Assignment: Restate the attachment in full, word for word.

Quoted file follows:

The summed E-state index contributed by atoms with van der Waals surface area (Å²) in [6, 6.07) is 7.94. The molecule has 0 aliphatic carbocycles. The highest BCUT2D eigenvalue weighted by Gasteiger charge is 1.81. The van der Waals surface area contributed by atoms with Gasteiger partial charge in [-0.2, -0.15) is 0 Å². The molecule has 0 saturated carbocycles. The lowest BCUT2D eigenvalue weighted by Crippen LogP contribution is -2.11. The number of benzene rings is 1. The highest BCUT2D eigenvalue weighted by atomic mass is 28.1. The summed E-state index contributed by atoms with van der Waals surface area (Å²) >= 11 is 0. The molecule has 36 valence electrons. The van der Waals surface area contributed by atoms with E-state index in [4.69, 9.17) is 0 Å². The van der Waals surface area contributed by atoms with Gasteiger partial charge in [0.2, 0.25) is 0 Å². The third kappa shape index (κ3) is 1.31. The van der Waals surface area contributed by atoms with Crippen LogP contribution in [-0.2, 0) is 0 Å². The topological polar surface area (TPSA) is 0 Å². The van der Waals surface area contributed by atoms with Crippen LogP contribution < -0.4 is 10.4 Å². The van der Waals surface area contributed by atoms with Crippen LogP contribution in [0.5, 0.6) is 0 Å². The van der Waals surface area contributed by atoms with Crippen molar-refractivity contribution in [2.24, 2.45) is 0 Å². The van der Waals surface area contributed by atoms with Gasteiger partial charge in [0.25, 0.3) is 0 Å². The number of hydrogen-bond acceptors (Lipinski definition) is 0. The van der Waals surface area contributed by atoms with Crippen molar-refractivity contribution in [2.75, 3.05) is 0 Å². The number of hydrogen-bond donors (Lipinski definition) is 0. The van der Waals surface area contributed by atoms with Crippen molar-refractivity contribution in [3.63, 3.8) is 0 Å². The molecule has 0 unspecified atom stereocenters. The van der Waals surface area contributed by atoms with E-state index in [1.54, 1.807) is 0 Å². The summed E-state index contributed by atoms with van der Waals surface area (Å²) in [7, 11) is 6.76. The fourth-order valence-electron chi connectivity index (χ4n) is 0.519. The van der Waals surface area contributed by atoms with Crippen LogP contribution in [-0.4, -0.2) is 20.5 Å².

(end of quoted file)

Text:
The summed E-state index contributed by atoms with van der Waals surface area (Å²) in [6, 6.07) is 7.94. The molecule has 0 aliphatic carbocycles. The highest BCUT2D eigenvalue weighted by Gasteiger charge is 1.81. The van der Waals surface area contributed by atoms with Gasteiger partial charge in [-0.2, -0.15) is 0 Å². The molecule has 0 saturated carbocycles. The lowest BCUT2D eigenvalue weighted by Crippen LogP contribution is -2.11. The number of benzene rings is 1. The highest BCUT2D eigenvalue weighted by atomic mass is 28.1. The summed E-state index contributed by atoms with van der Waals surface area (Å²) >= 11 is 0. The molecule has 36 valence electrons. The van der Waals surface area contributed by atoms with E-state index in [4.69, 9.17) is 0 Å². The van der Waals surface area contributed by atoms with Gasteiger partial charge in [0.2, 0.25) is 0 Å². The third kappa shape index (κ3) is 1.31. The van der Waals surface area contributed by atoms with Crippen LogP contribution in [-0.2, 0) is 0 Å². The topological polar surface area (TPSA) is 0 Å². The van der Waals surface area contributed by atoms with Crippen LogP contribution < -0.4 is 10.4 Å². The van der Waals surface area contributed by atoms with Crippen LogP contribution in [0.5, 0.6) is 0 Å². The van der Waals surface area contributed by atoms with Crippen molar-refractivity contribution in [2.24, 2.45) is 0 Å². The van der Waals surface area contributed by atoms with Gasteiger partial charge in [0.25, 0.3) is 0 Å². The number of hydrogen-bond acceptors (Lipinski definition) is 0. The van der Waals surface area contributed by atoms with Crippen molar-refractivity contribution in [2.75, 3.05) is 0 Å². The number of hydrogen-bond donors (Lipinski definition) is 0. The van der Waals surface area contributed by atoms with Crippen molar-refractivity contribution in [3.63, 3.8) is 0 Å². The molecule has 0 unspecified atom stereocenters. The van der Waals surface area contributed by atoms with E-state index in [1.54, 1.807) is 0 Å². The summed E-state index contributed by atoms with van der Waals surface area (Å²) in [7, 11) is 6.76. The fourth-order valence-electron chi connectivity index (χ4n) is 0.519. The van der Waals surface area contributed by atoms with Crippen LogP contribution in [-0.4, -0.2) is 20.5 Å².